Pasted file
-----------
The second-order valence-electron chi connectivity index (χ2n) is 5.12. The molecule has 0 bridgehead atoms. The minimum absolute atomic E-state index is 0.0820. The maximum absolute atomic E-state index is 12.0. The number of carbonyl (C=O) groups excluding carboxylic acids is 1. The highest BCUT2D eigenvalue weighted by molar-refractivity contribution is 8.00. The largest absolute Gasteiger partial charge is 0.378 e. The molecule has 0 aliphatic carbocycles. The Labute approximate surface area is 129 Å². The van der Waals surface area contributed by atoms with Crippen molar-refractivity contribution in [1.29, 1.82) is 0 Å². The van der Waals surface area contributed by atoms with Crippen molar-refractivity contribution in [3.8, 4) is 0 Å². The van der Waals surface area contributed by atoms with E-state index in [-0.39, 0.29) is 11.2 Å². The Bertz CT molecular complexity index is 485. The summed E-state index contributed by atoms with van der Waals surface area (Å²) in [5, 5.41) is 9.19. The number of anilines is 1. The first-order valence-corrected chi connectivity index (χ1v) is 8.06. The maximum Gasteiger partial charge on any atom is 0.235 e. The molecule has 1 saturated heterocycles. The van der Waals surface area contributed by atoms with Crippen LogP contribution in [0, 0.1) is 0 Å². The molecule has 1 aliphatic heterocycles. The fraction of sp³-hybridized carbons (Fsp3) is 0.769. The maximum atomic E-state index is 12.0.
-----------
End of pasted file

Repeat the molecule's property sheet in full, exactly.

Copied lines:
The second-order valence-electron chi connectivity index (χ2n) is 5.12. The molecule has 0 bridgehead atoms. The minimum absolute atomic E-state index is 0.0820. The maximum absolute atomic E-state index is 12.0. The number of carbonyl (C=O) groups excluding carboxylic acids is 1. The highest BCUT2D eigenvalue weighted by molar-refractivity contribution is 8.00. The largest absolute Gasteiger partial charge is 0.378 e. The molecule has 0 aliphatic carbocycles. The Labute approximate surface area is 129 Å². The van der Waals surface area contributed by atoms with Crippen molar-refractivity contribution in [1.29, 1.82) is 0 Å². The van der Waals surface area contributed by atoms with Crippen molar-refractivity contribution in [3.8, 4) is 0 Å². The van der Waals surface area contributed by atoms with E-state index in [-0.39, 0.29) is 11.2 Å². The Bertz CT molecular complexity index is 485. The summed E-state index contributed by atoms with van der Waals surface area (Å²) in [5, 5.41) is 9.19. The number of anilines is 1. The first-order valence-corrected chi connectivity index (χ1v) is 8.06. The maximum Gasteiger partial charge on any atom is 0.235 e. The molecule has 1 saturated heterocycles. The van der Waals surface area contributed by atoms with Crippen LogP contribution in [0, 0.1) is 0 Å². The molecule has 1 aliphatic heterocycles. The fraction of sp³-hybridized carbons (Fsp3) is 0.769. The maximum atomic E-state index is 12.0.